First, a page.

In the Lower Sixth the basic pattern of the academic curriculum currently allows for the study of at least four mainstream subjects, three of which will be continued in the Upper Sixth, one of which will conclude with the sitting of an AS Level at the end of the Lower Sixth.
In the Upper Sixth students will be able to continue with at least three mainstream Advanced (A2) Levels or Pre-U examinations. Almost without exception, Upper Sixth leavers go on to degree courses at highly regarded universities (Russell Group or equivalent), either directly or after a Gap Year. Many boys (approximately 15% per year) go on to Oxbridge degrees.
Hampton School Sixth Form also provides numerous opportunities for leadership and for boys to grow personally, preparing them for life at university and beyond.
The Hampton Extended Project was introduced to provide students with additional stretch and challenge. It offers them the opportunity to produce an extended piece of work either in an area they are already studying or in which they have a particular interest. The process of organising and producing the project develops the skills of research, analysis, independent learning and time-management that are so highly valued by the top universities.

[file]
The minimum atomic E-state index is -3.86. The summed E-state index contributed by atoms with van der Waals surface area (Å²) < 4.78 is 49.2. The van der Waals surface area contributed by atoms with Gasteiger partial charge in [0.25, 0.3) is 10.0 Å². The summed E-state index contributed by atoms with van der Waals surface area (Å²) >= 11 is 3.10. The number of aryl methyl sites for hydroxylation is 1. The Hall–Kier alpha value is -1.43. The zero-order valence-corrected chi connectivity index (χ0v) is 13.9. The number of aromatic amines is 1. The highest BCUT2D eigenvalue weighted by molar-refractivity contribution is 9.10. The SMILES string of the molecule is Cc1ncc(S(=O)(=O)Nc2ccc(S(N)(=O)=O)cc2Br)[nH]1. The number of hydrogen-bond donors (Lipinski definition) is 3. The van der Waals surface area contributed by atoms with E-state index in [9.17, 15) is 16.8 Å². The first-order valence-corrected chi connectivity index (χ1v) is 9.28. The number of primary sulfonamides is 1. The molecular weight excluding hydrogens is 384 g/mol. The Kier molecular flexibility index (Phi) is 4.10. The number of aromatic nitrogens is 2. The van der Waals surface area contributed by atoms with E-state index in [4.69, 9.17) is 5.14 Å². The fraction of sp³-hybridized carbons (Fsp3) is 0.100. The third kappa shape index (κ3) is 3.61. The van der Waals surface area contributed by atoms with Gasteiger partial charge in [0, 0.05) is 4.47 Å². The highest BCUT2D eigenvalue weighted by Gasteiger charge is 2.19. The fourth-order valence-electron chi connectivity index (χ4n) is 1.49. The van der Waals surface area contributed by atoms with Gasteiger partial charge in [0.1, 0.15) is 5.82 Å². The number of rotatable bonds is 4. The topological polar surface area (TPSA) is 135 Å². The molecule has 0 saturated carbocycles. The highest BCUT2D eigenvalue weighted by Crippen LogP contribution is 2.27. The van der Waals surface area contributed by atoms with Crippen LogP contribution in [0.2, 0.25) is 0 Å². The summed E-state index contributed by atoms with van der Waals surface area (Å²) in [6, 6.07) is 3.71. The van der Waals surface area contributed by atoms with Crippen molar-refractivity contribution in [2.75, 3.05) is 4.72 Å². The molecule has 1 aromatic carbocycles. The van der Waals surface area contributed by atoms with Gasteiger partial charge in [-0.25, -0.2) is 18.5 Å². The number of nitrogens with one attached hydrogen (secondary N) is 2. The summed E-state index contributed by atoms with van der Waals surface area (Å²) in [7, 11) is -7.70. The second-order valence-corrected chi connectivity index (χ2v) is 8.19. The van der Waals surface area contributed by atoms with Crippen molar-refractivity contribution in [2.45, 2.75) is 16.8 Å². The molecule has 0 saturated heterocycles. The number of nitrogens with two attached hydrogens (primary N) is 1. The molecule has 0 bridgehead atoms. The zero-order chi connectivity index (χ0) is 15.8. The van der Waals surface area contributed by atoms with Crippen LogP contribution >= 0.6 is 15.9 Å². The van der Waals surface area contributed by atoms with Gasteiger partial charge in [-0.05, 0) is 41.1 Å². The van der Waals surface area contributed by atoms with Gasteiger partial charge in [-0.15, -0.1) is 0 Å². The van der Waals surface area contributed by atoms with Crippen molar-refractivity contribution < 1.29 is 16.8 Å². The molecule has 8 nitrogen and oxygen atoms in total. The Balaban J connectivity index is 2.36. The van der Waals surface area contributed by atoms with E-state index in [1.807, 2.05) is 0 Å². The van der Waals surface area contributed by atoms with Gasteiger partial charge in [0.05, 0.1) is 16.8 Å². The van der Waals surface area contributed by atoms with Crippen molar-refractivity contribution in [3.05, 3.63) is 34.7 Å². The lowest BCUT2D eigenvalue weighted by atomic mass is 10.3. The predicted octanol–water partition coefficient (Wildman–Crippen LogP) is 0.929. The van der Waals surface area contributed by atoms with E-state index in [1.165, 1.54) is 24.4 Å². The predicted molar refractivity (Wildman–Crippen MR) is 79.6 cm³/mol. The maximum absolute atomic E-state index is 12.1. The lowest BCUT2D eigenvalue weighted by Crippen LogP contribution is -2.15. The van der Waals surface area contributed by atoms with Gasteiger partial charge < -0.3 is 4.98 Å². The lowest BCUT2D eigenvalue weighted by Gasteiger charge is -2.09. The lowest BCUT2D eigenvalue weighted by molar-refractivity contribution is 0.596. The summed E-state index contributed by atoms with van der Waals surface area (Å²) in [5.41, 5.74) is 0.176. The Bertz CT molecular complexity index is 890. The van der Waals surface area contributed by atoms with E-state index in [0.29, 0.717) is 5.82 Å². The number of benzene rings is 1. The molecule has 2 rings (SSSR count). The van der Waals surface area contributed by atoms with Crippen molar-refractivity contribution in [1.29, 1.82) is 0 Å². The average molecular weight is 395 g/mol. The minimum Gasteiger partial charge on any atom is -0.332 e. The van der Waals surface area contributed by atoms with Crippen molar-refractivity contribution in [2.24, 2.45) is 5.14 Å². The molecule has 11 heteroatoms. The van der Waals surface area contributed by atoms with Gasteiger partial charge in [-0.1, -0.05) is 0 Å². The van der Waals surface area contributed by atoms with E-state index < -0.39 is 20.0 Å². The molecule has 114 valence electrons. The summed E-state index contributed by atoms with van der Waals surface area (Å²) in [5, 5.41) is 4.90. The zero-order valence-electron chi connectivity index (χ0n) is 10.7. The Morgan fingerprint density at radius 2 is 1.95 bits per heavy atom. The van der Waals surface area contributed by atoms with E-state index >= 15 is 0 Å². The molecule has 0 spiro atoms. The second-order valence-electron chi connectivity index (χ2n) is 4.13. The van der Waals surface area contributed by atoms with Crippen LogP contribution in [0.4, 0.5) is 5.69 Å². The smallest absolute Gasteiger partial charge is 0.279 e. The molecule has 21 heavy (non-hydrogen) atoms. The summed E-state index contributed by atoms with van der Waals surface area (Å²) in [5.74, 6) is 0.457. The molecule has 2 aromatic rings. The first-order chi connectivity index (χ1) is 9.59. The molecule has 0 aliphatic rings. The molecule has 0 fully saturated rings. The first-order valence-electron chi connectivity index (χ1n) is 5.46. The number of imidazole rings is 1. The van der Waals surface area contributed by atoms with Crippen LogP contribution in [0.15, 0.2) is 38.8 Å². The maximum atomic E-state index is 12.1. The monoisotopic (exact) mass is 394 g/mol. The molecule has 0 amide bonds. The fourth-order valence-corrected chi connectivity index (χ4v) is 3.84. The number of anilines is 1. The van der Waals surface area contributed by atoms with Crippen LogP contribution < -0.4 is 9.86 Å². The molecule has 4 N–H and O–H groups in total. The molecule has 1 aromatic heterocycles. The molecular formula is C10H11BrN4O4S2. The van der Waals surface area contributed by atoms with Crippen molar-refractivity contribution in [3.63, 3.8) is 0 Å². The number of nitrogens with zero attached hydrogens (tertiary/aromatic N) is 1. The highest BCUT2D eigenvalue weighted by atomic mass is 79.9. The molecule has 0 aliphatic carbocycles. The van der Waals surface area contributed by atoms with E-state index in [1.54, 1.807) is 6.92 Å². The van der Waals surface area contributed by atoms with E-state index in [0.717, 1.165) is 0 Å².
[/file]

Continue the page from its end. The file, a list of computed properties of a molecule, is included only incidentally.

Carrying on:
Students choose topics which interest them (a) alongside an A level syllabus, (b) cutting across syllabus boundaries or (c) in new, but related, territory. Students then research and produce an essay of at least 5000 words, fully academically referenced. Once complete, boys will give a presentation to some of their peers and staff on the subject of their research and take questions.
The School is able to mention this work positively in the students’ university references and several boys have found themselves discussing their research in depth at university interviews.
Essays in the past few years have included:
- Scottish independence
- Quantum gravity
- Variable stars
- The history and future of Bitcoin
- Napoleon’s legacy on modern France
- Climate change/sea level rise and the effects on human activity
- A comparison and explanation of cross-culture kinship
- The development of the Japanese writing system and its impact on Japanese culture
As part of Hampton School’s aim to provide a broad and balanced curriculum for its pupils, all students in the Sixth Form have two periods of Curriculum Enrichment a week as an opportunity for broadening horizons and the mind.
These cover areas and issues which we would consider to be topics on which an intelligent, articulate and free-thinking individual should have on opinion; and provide skills which will be vital for a successful time at university and in the world beyond. They include: